What would you do if someone you know started spouting extremist beliefs? What if you heard them expressing more and more radical political or religious positions? They might not necessarily be advocating violence, or downloading bomb-making instructions onto their smartphone, but what if you thought they might be taking steps down that path (or encouraging others to do so)?

Do you talk to them? Should you tell a teacher or somebody in authority? Should you argue with them, or should you cut them off and ignore them? If they are inciting violence, then the answer might seem obvious – but what if they are just pushing the boundaries? And how do you decide which beliefs are ‘extremist’?

Roughly 5,000 foreign fighters in Iraq and Syria are European citizens. Most of them are in their twenties, and 3 out of 4 were encouraged to join violent extremist groups by their friends and peers. Sociologists argue that young people indoctrinated into extremist beliefs are often motivated by more than just ideology; other factors, such as belonging to a friendship group, are sometimes more important.

Want to learn more about some of the measures being taken to prevent the radicalisation of young Europeans? Check out our infographic below (click for a bigger version):


Is there anything young people themselves can do to stop radicalisation among their peers? To get a response, we spoke to Professor Lynn Davies from the Centre for International Education and Research (CIER) at the University of Birmingham in the UK. Professor Davies has written numerous books and articles about education and extremism, and works with young people to counter violent radicalisation in the classroom.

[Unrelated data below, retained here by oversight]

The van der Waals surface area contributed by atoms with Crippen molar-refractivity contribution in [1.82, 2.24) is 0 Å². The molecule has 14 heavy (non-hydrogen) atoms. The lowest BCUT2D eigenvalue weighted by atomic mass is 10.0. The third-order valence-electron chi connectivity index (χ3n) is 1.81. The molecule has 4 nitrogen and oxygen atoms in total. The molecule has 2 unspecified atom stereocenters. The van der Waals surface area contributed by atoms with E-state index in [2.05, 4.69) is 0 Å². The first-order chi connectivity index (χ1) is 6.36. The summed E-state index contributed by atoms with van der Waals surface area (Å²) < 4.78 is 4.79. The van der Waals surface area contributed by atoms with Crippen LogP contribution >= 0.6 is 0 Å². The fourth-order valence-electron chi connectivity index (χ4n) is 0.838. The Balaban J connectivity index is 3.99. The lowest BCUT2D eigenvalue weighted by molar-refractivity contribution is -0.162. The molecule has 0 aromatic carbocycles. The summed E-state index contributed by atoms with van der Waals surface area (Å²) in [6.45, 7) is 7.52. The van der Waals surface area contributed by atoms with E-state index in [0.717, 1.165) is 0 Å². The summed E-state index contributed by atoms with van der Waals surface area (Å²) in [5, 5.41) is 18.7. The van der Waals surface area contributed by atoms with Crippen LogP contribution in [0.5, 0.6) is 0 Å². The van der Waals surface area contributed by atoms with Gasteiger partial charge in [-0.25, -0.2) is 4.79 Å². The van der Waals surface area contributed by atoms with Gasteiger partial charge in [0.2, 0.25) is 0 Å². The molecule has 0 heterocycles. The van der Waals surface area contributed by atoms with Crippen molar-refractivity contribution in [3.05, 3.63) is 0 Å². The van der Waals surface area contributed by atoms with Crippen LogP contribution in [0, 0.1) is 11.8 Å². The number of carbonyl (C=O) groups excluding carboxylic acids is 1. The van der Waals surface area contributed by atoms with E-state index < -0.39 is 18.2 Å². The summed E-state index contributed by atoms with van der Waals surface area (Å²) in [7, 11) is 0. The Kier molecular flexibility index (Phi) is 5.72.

Professor Davies argues that young people should be encouraged to talk about extremist attitudes, and should develop the skills to debate and argue with these positions:

DaviesI think young people can play a part in countering extremism. It’s always going to be small-scale, but the training that we’re doing with young people is training in debating, argument, discussion, and developing a voice in the community and their school. And, very swiftly I think you can enable young people to have a voice, to state it, and to work for non-violent change.

So, it’s having the skills to campaign in a non-violent way to think about the changes that you want to make in your community. That way you’re enabling young people to meet those challenges. You can do that directly, or indirectly. There is some interesting work with young people making films about propaganda, for example. Or, as another example, we’ve been interviewing former extremists and making films about their experiences…

We had a comment sent in from Fernanda, arguing that young people can often feel trapped between two worlds. He experience is as a Portuguese child growing up in France, and she said there was a deep conflict between the values she learned from her family and the values she learned from school. The values she learned from school weren’t accepted at home, and her family values weren’t accepted at school, so she struggled to reconcile the two.